My grandmother loved the arts. I remember her taking me to a performance of “Annie” when I was eight years old. As the curtain went up and the orchestra began, tears started to run down my face. At the time, I had no idea or words to explain why this was happening. However, by the end of the show, I knew what I wanted to do with my life and have never changed course.


What is the best part and hardest part of your job?
The best part of my job is witnessing the transformation an artist can bring to a person or an entire audience. The worst part is having to quantify this experience to those who don’t believe it is vital to our society.

What on-the-job tools do you use every day?
Reflection, Gratitude, Patience, Active listening, Coffee and Lexapro

What about your community inspires you?
I am constantly impressed by our community’s willingness to grow and to change and to proudly wear unicorn costumes when walking downtown.

What is the best piece of business advice you’ve been given?
Leadership is different from management.


Can you name a moment of failure in your business experience that you learned from or that helped you improve your business or the way you work?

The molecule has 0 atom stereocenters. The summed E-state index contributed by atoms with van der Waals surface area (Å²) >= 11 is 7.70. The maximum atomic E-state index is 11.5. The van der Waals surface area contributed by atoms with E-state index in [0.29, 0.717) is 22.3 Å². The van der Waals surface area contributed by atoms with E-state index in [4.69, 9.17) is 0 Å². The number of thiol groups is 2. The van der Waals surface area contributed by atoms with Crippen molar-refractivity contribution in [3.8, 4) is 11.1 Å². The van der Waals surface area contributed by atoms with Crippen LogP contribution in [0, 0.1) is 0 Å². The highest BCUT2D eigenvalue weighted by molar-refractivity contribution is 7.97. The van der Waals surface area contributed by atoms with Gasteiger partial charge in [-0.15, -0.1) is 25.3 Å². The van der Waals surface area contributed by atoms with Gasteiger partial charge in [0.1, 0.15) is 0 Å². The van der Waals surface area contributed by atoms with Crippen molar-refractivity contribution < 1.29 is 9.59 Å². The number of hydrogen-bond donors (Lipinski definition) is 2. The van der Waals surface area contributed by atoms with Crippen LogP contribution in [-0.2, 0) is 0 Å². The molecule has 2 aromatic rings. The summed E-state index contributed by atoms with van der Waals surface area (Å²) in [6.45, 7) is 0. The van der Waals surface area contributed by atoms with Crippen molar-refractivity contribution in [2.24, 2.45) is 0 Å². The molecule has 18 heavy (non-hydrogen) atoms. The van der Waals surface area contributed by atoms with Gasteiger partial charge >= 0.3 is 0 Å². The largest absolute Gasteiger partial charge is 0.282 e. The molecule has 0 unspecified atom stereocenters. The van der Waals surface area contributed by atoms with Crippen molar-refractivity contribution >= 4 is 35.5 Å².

All of the notable disasters in my career happened when I allowed emotion to overcome logic. The successes also follow the same pattern. The challenge, which is lifelong for most creative people, is learning when to let each take the lead.

If you were magically given three more hours per day, what would you do with them?
Create, learn another language, and have deep(er) discussions with friends and family

Speaker Spotlight – Marta Alcala-Williams 

Parent/Family/Community Engagement Leader, Asheville City Schools


Website  |  Facebook

Month: April  |  Theme: Inclusivity


Tell us a little bit about yourself and your practice.
Making sure I have a racial equity lens in all of my work and the way I show up.


What did you want to be when you grew up?

A dancer and then a labor and delivery nurse. Instead went to school for a BA in psychology